Feeling puntillious: Shakespeare

This post was a race between my esteemed colleague and me as the following snippet, culled from a column in New Scientist magazine, was sent to both of us by a fellow galley slave in the adjacent engine room:

Sign spotted at a camping shop in Beverley, East Yorkshire: "Now is the Winter of our Discount Tents". No doubt they're designed to withstand a Tempest – as long as the guy ropes are nice and Titus Andronicus.

PS: What did the barman at the Globe say when Will Shakespeare misbehaved? "You're barred!" Homophonic levity... JD will be impressed.


Gez said...

I've seen the same fabulous pun in the window of a shop in Nottingham, next to the Robin Hood museum to be precise.

TootsNYC said...

Those are fun puns, all of them.

One of my favorite cartoon books, when I was a kid, was about "John Smith"--some big-nosed guy who popped up in all sorts of historic scenes.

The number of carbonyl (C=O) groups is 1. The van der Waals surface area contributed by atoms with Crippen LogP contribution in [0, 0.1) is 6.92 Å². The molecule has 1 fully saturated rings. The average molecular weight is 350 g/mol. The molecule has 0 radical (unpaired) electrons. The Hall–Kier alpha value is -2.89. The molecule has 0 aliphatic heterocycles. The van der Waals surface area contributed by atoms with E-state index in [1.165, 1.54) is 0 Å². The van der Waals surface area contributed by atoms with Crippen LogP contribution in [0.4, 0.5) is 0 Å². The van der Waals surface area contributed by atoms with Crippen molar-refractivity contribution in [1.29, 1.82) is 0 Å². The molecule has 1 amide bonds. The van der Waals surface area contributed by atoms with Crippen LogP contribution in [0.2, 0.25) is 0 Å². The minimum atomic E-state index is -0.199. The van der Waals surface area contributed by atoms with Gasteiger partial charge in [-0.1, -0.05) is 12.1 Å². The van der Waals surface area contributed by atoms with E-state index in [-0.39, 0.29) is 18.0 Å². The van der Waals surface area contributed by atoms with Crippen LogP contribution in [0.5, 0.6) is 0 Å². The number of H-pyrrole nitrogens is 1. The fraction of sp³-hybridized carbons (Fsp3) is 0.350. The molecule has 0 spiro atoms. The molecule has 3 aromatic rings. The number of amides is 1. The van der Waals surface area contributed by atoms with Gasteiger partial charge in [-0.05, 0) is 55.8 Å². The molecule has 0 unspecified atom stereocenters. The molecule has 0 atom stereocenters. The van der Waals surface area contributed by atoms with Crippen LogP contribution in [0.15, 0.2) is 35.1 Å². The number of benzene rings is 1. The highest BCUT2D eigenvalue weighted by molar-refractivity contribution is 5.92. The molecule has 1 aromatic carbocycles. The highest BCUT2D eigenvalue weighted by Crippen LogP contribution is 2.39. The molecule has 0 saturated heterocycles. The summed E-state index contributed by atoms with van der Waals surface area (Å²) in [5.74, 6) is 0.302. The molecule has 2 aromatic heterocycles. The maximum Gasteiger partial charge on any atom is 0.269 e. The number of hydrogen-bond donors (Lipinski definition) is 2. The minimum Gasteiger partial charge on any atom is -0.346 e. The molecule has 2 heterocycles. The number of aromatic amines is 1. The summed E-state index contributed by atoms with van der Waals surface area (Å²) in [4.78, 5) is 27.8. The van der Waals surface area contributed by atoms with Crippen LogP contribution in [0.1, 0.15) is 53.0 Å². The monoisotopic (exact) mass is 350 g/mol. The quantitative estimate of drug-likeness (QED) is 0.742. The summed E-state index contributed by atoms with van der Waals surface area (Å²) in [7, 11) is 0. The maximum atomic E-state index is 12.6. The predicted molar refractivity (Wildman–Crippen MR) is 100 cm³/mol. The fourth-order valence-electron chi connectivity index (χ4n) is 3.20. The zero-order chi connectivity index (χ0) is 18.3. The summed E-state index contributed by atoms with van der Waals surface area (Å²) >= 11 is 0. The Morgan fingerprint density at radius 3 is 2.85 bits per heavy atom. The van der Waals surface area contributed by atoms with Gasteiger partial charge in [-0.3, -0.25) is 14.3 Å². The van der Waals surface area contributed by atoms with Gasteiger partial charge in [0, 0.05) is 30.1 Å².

In one, he's leaning on the bar next to a guy in a big pleated ruff, who looks--gee--a lot like a certain playwright. The guy in the ruff is annoyed; the guy w/ the big nose is clearly drunk and too affable. The annoyed guy says," Stop calling me Willie Shakesburg, and don't ask me 'What's in a name?'"

Gareth said...

That's a pretty intellectual comic book you had there. I think that one would be lost on most adults I know.

TootsNYC said...

It was pretty intellectual. There were jokes about the real John Smith (of Pocahontas fame), and lots of other ones.

If I remember right, I had to have my dad explain them to me, and then I "got" them later, when we got to that part of American history, or I ran across a reference in book.

I'm wondering now whether it's possible to find it ever again.